I have the privilege of celebrating this year’s commencement Masses at St. Meinrad Archabbey and Seminary with the graduates of their seminary and lay ecclesial degree programs. The Mass this evening was for the seminary students, and the morning will be with the lay degree program members.

This mosaic as you will read in the homily below is not from St. Meinrad, but rather from San Clemente in Rome.  It seems an appropriate tool for insight into the readings this week from John’s Gospel, Chapter 15.

St. Meinrad Commencement Masses

May 11 – 12

 Thank you for the invitation to join the St. Meinrad Community for this year’s commencement celebrations.  It is always a joy to be back in Southern Indiana, and particularly, to celebrate Mass with this community.

We gather this evening to celebrate a ‘landmark’ , namely, the completion of this particular track of theological studies, and for many of you, the launch of a new leg in your journey of faith.  This week, the Church is hearing and reflecting on John’s Gospel and Jesus’ proclamation to be the Vine, to which we as ‘branches’ must remain firmly attached if our lives are to be fruitful. 

As a symbol of interpreting today’s readings, I wish to reflect with you upon a powerful mosaic in the apse of Saint Clement Church in Rome.  This beautiful work of art has been a focus for my prayer in recent weeks; not so much by my own choosing, but by the grace of God.

In the center of this mosaic is a depiction of the crucifixion, complete with the Blessed Mother and St. John standing at the foot of the cross.  Above the cross, the Father’s hand is extending the crown of victory to the Son, now that the work of Redemption is accomplished.  Sprouting from the base of the Tree of the Cross is a vine which spreads throughout the mosaic.  This vine represents the Church, and recalls the words of Jesus: “I am the vine, you are the branches.”  (John 15:5) 

The beautiful presence of the vine spreading throughout the mosaic symbolizes the Redeeming work and presence of Jesus in the world, through the Church.  Also at the base of the Cross is a font, which becomes a stream running along the base of the mosaic.  Two stags are depicted drinking from this life-giving stream, recalling the words of Psalm 42:1: “As a deer longs for flowing streams, so my soul longs for you, O God.”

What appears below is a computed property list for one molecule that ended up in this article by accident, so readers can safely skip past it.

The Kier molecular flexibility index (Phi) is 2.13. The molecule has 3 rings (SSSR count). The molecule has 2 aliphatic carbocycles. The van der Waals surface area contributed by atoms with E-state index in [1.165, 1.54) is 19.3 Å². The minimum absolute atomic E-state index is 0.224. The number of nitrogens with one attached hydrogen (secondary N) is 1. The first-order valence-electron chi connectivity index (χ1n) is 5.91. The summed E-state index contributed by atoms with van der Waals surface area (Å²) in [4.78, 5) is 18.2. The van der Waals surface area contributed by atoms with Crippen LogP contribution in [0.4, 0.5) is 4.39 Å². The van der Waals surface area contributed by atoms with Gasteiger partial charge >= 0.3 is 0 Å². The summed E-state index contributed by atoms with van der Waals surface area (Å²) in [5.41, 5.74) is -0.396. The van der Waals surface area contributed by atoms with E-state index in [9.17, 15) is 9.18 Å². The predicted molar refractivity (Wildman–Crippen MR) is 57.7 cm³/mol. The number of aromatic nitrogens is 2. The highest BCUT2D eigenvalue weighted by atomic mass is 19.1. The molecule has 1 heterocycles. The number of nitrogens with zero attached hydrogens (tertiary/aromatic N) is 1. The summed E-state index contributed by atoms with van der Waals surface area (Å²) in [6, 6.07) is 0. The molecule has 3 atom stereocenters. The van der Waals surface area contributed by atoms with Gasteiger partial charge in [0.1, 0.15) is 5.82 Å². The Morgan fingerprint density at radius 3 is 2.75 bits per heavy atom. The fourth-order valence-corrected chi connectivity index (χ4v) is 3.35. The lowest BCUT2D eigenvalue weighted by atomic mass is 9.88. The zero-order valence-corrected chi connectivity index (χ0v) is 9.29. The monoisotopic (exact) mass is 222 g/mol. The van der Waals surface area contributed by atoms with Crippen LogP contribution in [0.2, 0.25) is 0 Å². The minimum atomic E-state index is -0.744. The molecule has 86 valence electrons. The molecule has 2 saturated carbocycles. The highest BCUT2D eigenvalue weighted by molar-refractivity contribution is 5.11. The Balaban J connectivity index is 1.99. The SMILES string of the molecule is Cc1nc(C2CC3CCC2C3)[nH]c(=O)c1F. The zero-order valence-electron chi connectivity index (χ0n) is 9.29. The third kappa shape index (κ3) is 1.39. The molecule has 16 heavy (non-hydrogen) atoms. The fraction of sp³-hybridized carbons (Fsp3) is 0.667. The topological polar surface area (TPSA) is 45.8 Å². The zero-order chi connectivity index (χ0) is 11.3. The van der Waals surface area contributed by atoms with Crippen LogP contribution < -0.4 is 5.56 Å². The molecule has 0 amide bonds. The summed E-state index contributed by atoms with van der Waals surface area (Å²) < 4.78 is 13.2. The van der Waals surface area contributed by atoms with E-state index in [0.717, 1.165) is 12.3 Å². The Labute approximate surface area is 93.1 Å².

In the Gospel we have just heard this evening, Jesus tells his disciples to go and bear much fruit, fruit that will remain. (John 15:16)  He also clarifies that the one thing that remains, the hallmark of His life within us that we are to share with others, is His love.  This is the great new commandment: “Love one another, as I have loved you.”  (John 15:12) 

This mosaic demonstrates very clearly that life flows from the cross.  The vine, the Church, flows from the Cross.  Obviously, it is not just the cross, but the Son of God crucified upon the cross, who poured out His obedience to the Father in the fullest expression of love for the Father and for us in shedding his Life blood.

St. John in his Gospel makes a clear distinction regarding this word, ‘life.’  He speaks of bios which is the life of the body, the worldly life.  Then, he speaks of zoe the fullness of life, the life shared by the Father and the Son.  This is the life shed and shared from the cross that gives the fullness of life to all of creation and to every human person.  This life of the crucified and Risen Lord is the life Jesus speaks of when he tells us: “I am the Way, the Truth, and the Life.”  (John 14:6)  This is the life the Christ freely laid down, and freely took up again, that we might have life and have it to the full.  (see John 10:10, 18)  This is the life of the Church; the Church that now calls each of you into service.